South African Budget 2017 - Personal income tax

Publication Feb 22, 2017

Tax rates

A new top personal income tax bracket of 45% for taxable incomes above R1.5 million per year has been introduced.

The primary, secondary and tertiary rebates and all the taxable income brackets will be increased by 1% from 1 March 2017. The new tax brackets are illustrated below:

2016 / 2017

2017 / 2018

Taxable income (R)

Rates of tax

Taxable income (R)

Rates of tax

R0 - R188 000

18% of each R1

R0 - R189 880

18% of each R1

R188 001 – R293 600

R33 840 + 26% of the amount above R188 000

R189 881 – R296 540

R34 178 + 26% of the amount above R189 880

R293 601 – R406 400

R61 296 + 31% of the amount above R293 600

R296 541 – R410 460

R61 910 + 31% of the amount above R296 540

R406 401 – R550 100

R96 264 + 36% of the amount above R406 400

R410 461 – R555 600

R97 225 + 36% of the amount above R410 460

R550 101 – R701 300

R147 996 + 39% of the amount above R550 100

R555 601 – R708 310

R149 475 + 39% of the amount above R555 600

R701 301 and above

R206 964 + 41% of the amount above R701 300

R708 311 – R1 500 000

R209 032 + 41% of the amount above R708 310

 

 

R1 500 001 and above

R533 625 + 45% of the amount above R1 500 000

Rebates:2016/2017Rebates:2017/2018
Primary R13 500 Primary R13 635
Secondary R7 407 Secondary R7 479
Third R2 466 Third R2 493
Tax threshold:2016/2017Tax threshold:2017/2018
Below age 65 R75 000 Below age 65 R75 750
Age 65 and over R116 150 Age 65 and over R117 300
Age 75 and over R129 850 Age 75 and over R131 150

Foreign employment income tax exemption for South African residents

The exemption on foreign employment income derived by a resident who works in a foreign country for more than 183 days will be amended so that foreign employment income will only be exempt from tax in South Africa if the employment income is subject to tax in the foreign country.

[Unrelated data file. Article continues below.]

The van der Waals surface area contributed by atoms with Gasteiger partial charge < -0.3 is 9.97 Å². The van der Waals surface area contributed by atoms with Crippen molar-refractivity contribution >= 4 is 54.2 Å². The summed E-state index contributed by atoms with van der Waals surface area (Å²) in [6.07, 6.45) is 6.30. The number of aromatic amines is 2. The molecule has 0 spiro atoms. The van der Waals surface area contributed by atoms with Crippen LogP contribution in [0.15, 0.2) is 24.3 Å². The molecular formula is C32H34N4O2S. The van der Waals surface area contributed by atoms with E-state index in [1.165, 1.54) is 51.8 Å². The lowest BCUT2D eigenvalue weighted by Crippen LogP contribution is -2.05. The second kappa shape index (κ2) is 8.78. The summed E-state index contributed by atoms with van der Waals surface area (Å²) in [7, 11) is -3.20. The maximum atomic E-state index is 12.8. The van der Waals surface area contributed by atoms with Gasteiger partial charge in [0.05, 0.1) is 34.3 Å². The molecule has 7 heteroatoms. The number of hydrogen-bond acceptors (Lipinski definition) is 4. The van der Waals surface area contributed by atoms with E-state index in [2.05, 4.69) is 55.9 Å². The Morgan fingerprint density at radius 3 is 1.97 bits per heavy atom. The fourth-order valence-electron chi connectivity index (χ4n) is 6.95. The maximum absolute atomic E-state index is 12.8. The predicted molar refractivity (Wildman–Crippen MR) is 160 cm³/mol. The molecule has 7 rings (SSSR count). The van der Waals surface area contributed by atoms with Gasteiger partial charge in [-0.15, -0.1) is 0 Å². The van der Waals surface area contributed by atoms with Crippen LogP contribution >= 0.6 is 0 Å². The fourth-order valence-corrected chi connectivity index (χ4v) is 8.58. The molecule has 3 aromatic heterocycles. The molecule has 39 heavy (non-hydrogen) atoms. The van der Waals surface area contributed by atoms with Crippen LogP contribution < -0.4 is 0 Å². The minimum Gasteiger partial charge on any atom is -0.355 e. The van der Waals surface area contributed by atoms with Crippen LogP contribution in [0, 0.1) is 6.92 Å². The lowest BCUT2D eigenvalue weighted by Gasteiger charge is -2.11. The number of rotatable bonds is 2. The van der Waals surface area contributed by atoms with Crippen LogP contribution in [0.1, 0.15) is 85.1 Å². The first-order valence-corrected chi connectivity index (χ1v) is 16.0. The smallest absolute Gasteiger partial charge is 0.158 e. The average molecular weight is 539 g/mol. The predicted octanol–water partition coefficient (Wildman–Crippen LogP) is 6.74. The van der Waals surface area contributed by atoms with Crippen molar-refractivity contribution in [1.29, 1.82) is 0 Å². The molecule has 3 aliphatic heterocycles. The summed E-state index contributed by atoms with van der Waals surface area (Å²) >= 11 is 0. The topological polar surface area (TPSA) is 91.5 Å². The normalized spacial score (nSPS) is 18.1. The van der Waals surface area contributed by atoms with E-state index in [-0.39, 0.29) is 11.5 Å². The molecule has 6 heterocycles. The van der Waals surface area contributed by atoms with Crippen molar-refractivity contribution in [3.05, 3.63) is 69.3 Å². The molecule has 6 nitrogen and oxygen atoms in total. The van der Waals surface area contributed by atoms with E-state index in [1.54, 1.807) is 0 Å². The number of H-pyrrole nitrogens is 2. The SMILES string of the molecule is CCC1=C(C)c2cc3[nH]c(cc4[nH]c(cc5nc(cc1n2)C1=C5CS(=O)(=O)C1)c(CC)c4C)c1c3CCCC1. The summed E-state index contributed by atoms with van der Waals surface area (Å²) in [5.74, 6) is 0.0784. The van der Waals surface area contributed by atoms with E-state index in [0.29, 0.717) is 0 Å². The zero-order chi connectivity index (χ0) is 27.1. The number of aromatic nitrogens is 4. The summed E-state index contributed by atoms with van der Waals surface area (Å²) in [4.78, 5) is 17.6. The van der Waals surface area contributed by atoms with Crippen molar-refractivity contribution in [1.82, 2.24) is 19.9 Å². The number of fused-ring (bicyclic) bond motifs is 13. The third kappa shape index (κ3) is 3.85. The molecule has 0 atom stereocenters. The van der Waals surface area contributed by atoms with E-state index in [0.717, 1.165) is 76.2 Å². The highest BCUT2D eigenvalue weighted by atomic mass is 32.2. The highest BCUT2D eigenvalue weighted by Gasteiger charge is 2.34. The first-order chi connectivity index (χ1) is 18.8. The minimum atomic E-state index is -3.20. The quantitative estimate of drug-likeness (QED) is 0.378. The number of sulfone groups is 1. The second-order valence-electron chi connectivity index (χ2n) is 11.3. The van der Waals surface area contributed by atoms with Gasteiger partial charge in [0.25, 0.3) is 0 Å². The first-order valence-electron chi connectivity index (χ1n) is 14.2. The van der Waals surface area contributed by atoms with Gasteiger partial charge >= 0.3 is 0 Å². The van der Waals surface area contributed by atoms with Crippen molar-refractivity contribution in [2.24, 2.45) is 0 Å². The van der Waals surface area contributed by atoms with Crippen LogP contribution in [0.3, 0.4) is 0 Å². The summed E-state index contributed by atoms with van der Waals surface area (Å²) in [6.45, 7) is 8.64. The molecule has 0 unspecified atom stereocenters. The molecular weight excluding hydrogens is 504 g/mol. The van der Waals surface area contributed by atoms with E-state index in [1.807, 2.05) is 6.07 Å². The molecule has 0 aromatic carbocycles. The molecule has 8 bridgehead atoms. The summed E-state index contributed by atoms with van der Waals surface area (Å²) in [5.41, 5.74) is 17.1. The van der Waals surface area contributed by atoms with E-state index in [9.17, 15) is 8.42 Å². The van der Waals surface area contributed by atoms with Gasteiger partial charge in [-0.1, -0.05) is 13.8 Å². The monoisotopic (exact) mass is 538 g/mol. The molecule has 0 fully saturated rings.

Trust and tax anti-avoidance measures

Section 7C of the Income Tax Act was introduced in 2016 as an anti-avoidance measure against the use of low-interest or interest-free loans to trusts. Currently, section 7C of the Income Tax Act applies to any loan, advance or credit that is provided to a trust by a connected person who is –

  • a natural person; or

  • a connected person in relation to a natural person.

It is proposed that the scope of this anti-avoidance measure be extended to cover avoidance schemes where the loan is advanced to companies owned by a trust. The anti-avoidance rule will not apply to trusts that are not used for estate planning, for example, employee share scheme trusts and some trading trusts.

Share incentive schemes

Section 8C of the Income Tax Act has been tweaked almost every year since its introduction. In 2016, new rules were introduced to regulate dividends paid to employees who participate in share-based incentive schemes.  However, these rules did not elegantly tie into the capital gains tax provisions arising from the vesting or disposal of a restricted equity instrument.  The interaction between these regimes will be clarified. 

Employer-provided bursaries

In relation to bursaries, the following increases to the thresholds are proposed –

  • income eligibility threshold for employees from R400 000 to R600 000;

  • the monetary limits for bursaries from R15 000 to R20 000 for education below NQF level 7; and

  • the monetary limits for bursaries from R40 000 to R60 000 for qualifications at NQF level 7 and above.

Medical tax credit

The medical tax credit will be increased–

  • for the first two beneficiaries from R286 to R303 per month; and

  • for the remaining beneficiaries from R192 to R204 per month.

Tax-free savings accounts

The tax-free savings accounts annual allowance of R30 000 will be increased to R33 000.


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